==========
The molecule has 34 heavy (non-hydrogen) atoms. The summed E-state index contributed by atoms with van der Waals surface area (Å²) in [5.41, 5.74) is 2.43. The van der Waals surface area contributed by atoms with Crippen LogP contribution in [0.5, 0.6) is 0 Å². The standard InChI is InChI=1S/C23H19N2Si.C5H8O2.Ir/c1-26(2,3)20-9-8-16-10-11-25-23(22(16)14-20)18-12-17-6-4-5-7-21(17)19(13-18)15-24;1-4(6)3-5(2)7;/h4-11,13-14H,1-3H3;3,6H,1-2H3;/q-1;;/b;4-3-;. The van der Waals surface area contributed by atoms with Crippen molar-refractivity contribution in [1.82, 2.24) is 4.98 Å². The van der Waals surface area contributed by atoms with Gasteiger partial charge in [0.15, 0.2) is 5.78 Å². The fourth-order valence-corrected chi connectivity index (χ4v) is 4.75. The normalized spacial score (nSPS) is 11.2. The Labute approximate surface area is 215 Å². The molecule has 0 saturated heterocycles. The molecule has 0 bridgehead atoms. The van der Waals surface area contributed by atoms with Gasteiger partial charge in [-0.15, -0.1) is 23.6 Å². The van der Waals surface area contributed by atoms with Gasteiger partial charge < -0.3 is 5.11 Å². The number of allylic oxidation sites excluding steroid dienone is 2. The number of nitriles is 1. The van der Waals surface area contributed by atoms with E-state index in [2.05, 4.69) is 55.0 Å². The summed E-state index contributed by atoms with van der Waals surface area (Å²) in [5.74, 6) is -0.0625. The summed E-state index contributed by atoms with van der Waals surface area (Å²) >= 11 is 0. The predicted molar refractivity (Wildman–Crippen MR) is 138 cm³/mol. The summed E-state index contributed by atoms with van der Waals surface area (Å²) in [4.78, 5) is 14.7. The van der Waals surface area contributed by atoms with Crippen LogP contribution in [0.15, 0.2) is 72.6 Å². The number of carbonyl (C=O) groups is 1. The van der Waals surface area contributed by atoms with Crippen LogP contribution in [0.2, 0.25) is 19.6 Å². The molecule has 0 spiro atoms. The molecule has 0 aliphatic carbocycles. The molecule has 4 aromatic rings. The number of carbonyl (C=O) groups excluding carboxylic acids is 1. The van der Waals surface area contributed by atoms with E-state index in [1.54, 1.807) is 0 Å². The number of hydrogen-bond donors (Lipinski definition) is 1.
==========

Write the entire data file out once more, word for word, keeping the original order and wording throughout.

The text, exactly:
The molecule has 34 heavy (non-hydrogen) atoms. The summed E-state index contributed by atoms with van der Waals surface area (Å²) in [5.41, 5.74) is 2.43. The van der Waals surface area contributed by atoms with Crippen LogP contribution in [0.5, 0.6) is 0 Å². The standard InChI is InChI=1S/C23H19N2Si.C5H8O2.Ir/c1-26(2,3)20-9-8-16-10-11-25-23(22(16)14-20)18-12-17-6-4-5-7-21(17)19(13-18)15-24;1-4(6)3-5(2)7;/h4-11,13-14H,1-3H3;3,6H,1-2H3;/q-1;;/b;4-3-;. The van der Waals surface area contributed by atoms with Crippen molar-refractivity contribution in [1.82, 2.24) is 4.98 Å². The van der Waals surface area contributed by atoms with Gasteiger partial charge in [0.15, 0.2) is 5.78 Å². The fourth-order valence-corrected chi connectivity index (χ4v) is 4.75. The normalized spacial score (nSPS) is 11.2. The Labute approximate surface area is 215 Å². The molecule has 0 saturated heterocycles. The molecule has 0 bridgehead atoms. The van der Waals surface area contributed by atoms with Gasteiger partial charge in [-0.15, -0.1) is 23.6 Å². The van der Waals surface area contributed by atoms with Gasteiger partial charge < -0.3 is 5.11 Å². The number of allylic oxidation sites excluding steroid dienone is 2. The number of nitriles is 1. The van der Waals surface area contributed by atoms with E-state index in [2.05, 4.69) is 55.0 Å². The summed E-state index contributed by atoms with van der Waals surface area (Å²) in [5.74, 6) is -0.0625. The summed E-state index contributed by atoms with van der Waals surface area (Å²) >= 11 is 0. The predicted molar refractivity (Wildman–Crippen MR) is 138 cm³/mol. The summed E-state index contributed by atoms with van der Waals surface area (Å²) in [4.78, 5) is 14.7. The van der Waals surface area contributed by atoms with Crippen LogP contribution in [0.15, 0.2) is 72.6 Å². The number of carbonyl (C=O) groups is 1. The van der Waals surface area contributed by atoms with Crippen LogP contribution in [0.2, 0.25) is 19.6 Å². The molecule has 0 spiro atoms. The molecule has 0 aliphatic carbocycles. The molecule has 4 aromatic rings. The number of carbonyl (C=O) groups excluding carboxylic acids is 1. The van der Waals surface area contributed by atoms with E-state index in [1.54, 1.807) is 0 Å². The number of hydrogen-bond donors (Lipinski definition) is 1.